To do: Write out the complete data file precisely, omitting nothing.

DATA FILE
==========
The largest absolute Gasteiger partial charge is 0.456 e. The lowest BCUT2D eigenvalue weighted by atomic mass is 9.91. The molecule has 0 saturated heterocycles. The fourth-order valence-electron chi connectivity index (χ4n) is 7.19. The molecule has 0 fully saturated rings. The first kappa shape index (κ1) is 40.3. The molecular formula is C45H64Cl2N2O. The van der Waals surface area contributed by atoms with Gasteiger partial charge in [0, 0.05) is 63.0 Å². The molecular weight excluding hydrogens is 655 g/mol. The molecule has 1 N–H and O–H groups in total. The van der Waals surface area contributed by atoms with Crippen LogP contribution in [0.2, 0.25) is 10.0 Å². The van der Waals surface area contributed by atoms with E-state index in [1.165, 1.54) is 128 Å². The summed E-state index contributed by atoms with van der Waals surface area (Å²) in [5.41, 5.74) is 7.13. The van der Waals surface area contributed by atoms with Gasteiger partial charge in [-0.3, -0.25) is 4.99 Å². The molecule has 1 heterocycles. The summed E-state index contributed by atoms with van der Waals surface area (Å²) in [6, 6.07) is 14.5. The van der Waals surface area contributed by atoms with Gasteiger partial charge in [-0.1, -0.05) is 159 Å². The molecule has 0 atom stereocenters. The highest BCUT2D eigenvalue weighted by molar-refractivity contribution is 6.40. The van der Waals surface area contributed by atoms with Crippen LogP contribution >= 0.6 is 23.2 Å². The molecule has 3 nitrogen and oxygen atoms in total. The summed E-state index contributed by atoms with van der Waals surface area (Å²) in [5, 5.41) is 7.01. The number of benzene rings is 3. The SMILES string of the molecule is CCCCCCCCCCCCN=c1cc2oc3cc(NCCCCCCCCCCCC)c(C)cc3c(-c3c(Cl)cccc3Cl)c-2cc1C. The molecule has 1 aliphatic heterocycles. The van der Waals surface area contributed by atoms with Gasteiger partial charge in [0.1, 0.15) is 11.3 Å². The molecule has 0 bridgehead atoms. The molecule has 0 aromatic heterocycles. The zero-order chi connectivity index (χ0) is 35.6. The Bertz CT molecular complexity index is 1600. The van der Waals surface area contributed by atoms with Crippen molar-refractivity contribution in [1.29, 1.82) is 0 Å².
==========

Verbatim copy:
The largest absolute Gasteiger partial charge is 0.456 e. The lowest BCUT2D eigenvalue weighted by atomic mass is 9.91. The molecule has 0 saturated heterocycles. The fourth-order valence-electron chi connectivity index (χ4n) is 7.19. The molecule has 0 fully saturated rings. The first kappa shape index (κ1) is 40.3. The molecular formula is C45H64Cl2N2O. The van der Waals surface area contributed by atoms with Gasteiger partial charge in [0, 0.05) is 63.0 Å². The molecular weight excluding hydrogens is 655 g/mol. The molecule has 1 N–H and O–H groups in total. The van der Waals surface area contributed by atoms with Crippen LogP contribution in [0.2, 0.25) is 10.0 Å². The van der Waals surface area contributed by atoms with E-state index in [1.165, 1.54) is 128 Å². The summed E-state index contributed by atoms with van der Waals surface area (Å²) in [5.41, 5.74) is 7.13. The van der Waals surface area contributed by atoms with Gasteiger partial charge in [-0.3, -0.25) is 4.99 Å². The molecule has 1 heterocycles. The summed E-state index contributed by atoms with van der Waals surface area (Å²) in [6, 6.07) is 14.5. The van der Waals surface area contributed by atoms with Gasteiger partial charge in [-0.1, -0.05) is 159 Å². The molecule has 0 atom stereocenters. The highest BCUT2D eigenvalue weighted by molar-refractivity contribution is 6.40. The van der Waals surface area contributed by atoms with Crippen LogP contribution >= 0.6 is 23.2 Å². The molecule has 3 nitrogen and oxygen atoms in total. The summed E-state index contributed by atoms with van der Waals surface area (Å²) in [5, 5.41) is 7.01. The number of benzene rings is 3. The SMILES string of the molecule is CCCCCCCCCCCCN=c1cc2oc3cc(NCCCCCCCCCCCC)c(C)cc3c(-c3c(Cl)cccc3Cl)c-2cc1C. The molecule has 1 aliphatic heterocycles. The van der Waals surface area contributed by atoms with Gasteiger partial charge in [0.1, 0.15) is 11.3 Å². The molecule has 0 bridgehead atoms. The molecule has 0 aromatic heterocycles. The zero-order chi connectivity index (χ0) is 35.6. The Bertz CT molecular complexity index is 1600. The van der Waals surface area contributed by atoms with Crippen molar-refractivity contribution in [1.29, 1.82) is 0 Å².